- I started to like the way a more defined 'badge', or contained logo block, could be created from the logo and the wording. I added a dummy tag-line, as I think it would be useful to include one with the logo, (something the client and I would look at later).
- This was a bit of a fluke, but the initials fit nicely into the 5 circles, but this would only really work as a larger format logo, and could possibly be animated through spinning, or something else altogether.
- The movie reel version with the large solid circle actually looks quite cool in this format.
- Also very strong, solid and fuss free layout option.
I do like this taller 'stacked' version (above). It has more information and wording than I'd usually be comfortable with, but if nicely spaced does works well as a prominent brand mark.
I can almost imagine flames and smoke coming out of the engines, towards the screen/user, and maybe slowly rotating as the rockets etc do when they start their journey to space.
The Next Phase
After showing the client the previous logo mock-ups, and ideas, there was some great feedback.
One of the suggestions: to try and turn the previous 'flat' ideas, into something that had more depth.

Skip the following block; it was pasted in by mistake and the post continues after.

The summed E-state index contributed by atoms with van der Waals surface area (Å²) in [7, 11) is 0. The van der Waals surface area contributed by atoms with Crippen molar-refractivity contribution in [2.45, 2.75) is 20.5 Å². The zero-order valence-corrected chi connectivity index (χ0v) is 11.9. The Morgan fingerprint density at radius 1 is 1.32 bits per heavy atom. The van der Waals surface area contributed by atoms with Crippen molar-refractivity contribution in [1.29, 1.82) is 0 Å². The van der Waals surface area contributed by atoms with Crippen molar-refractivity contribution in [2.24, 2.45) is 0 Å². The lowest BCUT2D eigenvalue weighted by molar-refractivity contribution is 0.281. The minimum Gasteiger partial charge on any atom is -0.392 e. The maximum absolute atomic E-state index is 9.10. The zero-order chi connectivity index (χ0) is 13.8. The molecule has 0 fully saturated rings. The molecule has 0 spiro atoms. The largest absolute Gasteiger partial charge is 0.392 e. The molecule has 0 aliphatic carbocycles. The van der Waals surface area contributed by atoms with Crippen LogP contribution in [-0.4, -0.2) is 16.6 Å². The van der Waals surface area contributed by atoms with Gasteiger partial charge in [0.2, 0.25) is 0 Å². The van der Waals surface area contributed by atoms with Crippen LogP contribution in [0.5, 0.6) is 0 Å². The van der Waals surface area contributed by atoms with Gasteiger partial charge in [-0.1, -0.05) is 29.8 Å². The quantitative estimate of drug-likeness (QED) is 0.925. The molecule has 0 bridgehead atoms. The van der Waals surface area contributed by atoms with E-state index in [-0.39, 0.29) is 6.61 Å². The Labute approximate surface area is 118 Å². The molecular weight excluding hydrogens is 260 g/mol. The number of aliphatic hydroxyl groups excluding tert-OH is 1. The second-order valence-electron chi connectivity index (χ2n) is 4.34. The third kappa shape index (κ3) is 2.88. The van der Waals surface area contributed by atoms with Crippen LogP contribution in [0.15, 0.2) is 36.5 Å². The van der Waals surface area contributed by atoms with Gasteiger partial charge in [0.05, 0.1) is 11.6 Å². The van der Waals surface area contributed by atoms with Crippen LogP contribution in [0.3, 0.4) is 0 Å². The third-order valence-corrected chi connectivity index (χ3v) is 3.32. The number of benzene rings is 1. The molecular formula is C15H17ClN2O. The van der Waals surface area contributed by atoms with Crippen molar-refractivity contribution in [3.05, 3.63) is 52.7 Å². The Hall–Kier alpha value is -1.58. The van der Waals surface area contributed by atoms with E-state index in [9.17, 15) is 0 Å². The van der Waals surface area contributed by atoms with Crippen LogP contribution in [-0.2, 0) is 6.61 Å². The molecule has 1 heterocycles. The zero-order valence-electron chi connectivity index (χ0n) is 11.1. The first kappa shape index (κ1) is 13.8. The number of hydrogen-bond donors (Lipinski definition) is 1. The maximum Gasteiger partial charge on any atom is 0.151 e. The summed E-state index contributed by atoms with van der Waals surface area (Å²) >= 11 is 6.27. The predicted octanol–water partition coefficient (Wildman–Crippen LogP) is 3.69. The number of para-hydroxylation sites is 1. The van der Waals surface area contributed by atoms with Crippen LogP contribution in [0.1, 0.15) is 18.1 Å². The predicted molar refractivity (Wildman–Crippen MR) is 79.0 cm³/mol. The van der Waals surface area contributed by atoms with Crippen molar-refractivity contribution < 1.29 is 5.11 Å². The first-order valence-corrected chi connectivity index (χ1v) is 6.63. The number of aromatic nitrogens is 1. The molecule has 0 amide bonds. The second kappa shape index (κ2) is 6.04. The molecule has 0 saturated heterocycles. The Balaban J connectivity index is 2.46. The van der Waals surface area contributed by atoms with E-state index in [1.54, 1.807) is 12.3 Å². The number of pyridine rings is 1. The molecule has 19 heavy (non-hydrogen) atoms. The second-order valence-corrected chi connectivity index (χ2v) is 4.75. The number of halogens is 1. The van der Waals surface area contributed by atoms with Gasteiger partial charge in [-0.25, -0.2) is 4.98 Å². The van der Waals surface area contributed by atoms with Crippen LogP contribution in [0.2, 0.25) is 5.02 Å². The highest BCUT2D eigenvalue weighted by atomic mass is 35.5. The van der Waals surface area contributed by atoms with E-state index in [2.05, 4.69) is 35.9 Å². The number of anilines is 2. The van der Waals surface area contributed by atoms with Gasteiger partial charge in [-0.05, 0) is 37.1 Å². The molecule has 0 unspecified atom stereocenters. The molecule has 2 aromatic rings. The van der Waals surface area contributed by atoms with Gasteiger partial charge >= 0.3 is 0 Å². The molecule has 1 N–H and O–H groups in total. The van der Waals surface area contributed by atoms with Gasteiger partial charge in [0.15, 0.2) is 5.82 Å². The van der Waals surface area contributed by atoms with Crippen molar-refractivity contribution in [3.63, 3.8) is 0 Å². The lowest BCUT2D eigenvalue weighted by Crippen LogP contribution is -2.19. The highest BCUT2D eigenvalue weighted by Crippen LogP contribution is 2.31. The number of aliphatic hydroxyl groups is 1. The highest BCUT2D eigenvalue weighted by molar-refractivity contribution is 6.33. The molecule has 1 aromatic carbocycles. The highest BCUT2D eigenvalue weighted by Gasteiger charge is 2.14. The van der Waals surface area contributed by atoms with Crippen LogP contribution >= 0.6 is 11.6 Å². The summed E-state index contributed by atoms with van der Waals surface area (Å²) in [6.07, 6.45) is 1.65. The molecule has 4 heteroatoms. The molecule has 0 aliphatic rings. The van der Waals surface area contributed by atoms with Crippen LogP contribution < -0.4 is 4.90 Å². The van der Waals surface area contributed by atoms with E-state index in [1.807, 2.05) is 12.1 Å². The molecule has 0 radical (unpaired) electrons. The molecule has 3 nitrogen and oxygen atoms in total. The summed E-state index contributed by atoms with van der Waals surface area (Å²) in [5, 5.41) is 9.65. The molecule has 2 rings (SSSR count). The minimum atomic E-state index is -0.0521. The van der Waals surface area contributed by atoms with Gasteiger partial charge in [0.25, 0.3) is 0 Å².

I did play with this suggestion (sketch above) by tilting the previous flat designs, and came up with some logo sketches of the rocket booster engines, and nozzles, at a far more dramatic angle: tilting it closer to the 'viewer'.
I've added hint of a ‘capsule’ nose to the top of the engines, or alternatively a very extreme depth of field, of the entire length of the rocket shooting off into the extreme distance.
IN terms of being able to bring their logo to life through animation, this could see flames, smoke, and shimmering invisible heat effect, and vibration, as the engine rumbles into life.
So this is where the project is at the moment, and I'll update this Ongoing Case Study with further updates, sketches, ideas and comments as they occur.
Looking to Hire a Logo Designer?
If you like the design work I've done in my Portfolio (some examples above), and Monomarks, and are looking to hire yourself a highly talented, and very experienced (25 Years), Logo and Brand Identity Designer, then look no further.
Home » Design Blog | The Logo Smith | Freelance Logo & Brand Identity Designer » Case Study » Ongoing Case Study: Rocket Logo Design
© 2006-2017 All Rights Reserved The Logo Smith: Logo Designer & Brand Identity Design Studio, with 25 Years Experience,
Graham Smith: 10 Badgers Copse, Seaford, East Sussex, England. Tel: +44 (0) 7816 527 462 Email: firstname.lastname@example.org